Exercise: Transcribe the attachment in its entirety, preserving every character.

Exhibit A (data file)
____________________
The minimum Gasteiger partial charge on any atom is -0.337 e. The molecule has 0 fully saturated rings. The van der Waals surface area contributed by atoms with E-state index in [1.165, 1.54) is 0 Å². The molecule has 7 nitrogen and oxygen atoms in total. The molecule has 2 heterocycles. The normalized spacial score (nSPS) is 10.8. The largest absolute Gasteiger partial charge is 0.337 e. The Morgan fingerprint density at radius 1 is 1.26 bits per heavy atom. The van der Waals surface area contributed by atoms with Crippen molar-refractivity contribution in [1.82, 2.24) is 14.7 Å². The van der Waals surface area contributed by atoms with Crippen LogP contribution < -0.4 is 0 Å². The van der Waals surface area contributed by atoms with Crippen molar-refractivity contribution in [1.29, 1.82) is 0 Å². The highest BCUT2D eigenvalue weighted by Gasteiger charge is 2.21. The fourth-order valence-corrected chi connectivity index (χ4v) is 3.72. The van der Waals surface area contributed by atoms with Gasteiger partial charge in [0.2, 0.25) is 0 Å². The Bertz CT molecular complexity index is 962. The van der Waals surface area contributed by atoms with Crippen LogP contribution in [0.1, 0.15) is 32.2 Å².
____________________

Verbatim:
The minimum Gasteiger partial charge on any atom is -0.337 e. The molecule has 0 fully saturated rings. The van der Waals surface area contributed by atoms with E-state index in [1.165, 1.54) is 0 Å². The molecule has 7 nitrogen and oxygen atoms in total. The molecule has 2 heterocycles. The normalized spacial score (nSPS) is 10.8. The largest absolute Gasteiger partial charge is 0.337 e. The Morgan fingerprint density at radius 1 is 1.26 bits per heavy atom. The van der Waals surface area contributed by atoms with Crippen molar-refractivity contribution in [1.82, 2.24) is 14.7 Å². The van der Waals surface area contributed by atoms with Crippen LogP contribution < -0.4 is 0 Å². The van der Waals surface area contributed by atoms with Crippen molar-refractivity contribution in [1.29, 1.82) is 0 Å². The highest BCUT2D eigenvalue weighted by Gasteiger charge is 2.21. The fourth-order valence-corrected chi connectivity index (χ4v) is 3.72. The van der Waals surface area contributed by atoms with Gasteiger partial charge in [0.2, 0.25) is 0 Å². The Bertz CT molecular complexity index is 962. The van der Waals surface area contributed by atoms with Crippen LogP contribution in [0.1, 0.15) is 32.2 Å².